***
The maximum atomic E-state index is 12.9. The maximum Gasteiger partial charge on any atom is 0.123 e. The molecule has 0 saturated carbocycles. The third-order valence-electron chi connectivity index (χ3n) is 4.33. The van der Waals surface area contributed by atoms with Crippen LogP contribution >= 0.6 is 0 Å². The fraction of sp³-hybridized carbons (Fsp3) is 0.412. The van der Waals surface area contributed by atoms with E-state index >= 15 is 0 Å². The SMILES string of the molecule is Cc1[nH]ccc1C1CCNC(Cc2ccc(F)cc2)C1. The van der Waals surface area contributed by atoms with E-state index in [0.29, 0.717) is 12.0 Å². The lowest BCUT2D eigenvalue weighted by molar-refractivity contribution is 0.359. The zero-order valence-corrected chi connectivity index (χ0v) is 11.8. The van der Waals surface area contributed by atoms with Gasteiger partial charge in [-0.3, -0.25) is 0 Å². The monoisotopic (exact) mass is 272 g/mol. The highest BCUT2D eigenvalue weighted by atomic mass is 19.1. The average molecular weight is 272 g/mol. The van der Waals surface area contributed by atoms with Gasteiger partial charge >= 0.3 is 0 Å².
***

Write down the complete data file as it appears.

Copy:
The maximum atomic E-state index is 12.9. The maximum Gasteiger partial charge on any atom is 0.123 e. The molecule has 0 saturated carbocycles. The third-order valence-electron chi connectivity index (χ3n) is 4.33. The van der Waals surface area contributed by atoms with Crippen LogP contribution >= 0.6 is 0 Å². The fraction of sp³-hybridized carbons (Fsp3) is 0.412. The van der Waals surface area contributed by atoms with E-state index >= 15 is 0 Å². The SMILES string of the molecule is Cc1[nH]ccc1C1CCNC(Cc2ccc(F)cc2)C1. The van der Waals surface area contributed by atoms with E-state index in [0.29, 0.717) is 12.0 Å². The lowest BCUT2D eigenvalue weighted by molar-refractivity contribution is 0.359. The zero-order valence-corrected chi connectivity index (χ0v) is 11.8. The van der Waals surface area contributed by atoms with Gasteiger partial charge in [-0.3, -0.25) is 0 Å². The monoisotopic (exact) mass is 272 g/mol. The highest BCUT2D eigenvalue weighted by atomic mass is 19.1. The average molecular weight is 272 g/mol. The van der Waals surface area contributed by atoms with Gasteiger partial charge >= 0.3 is 0 Å².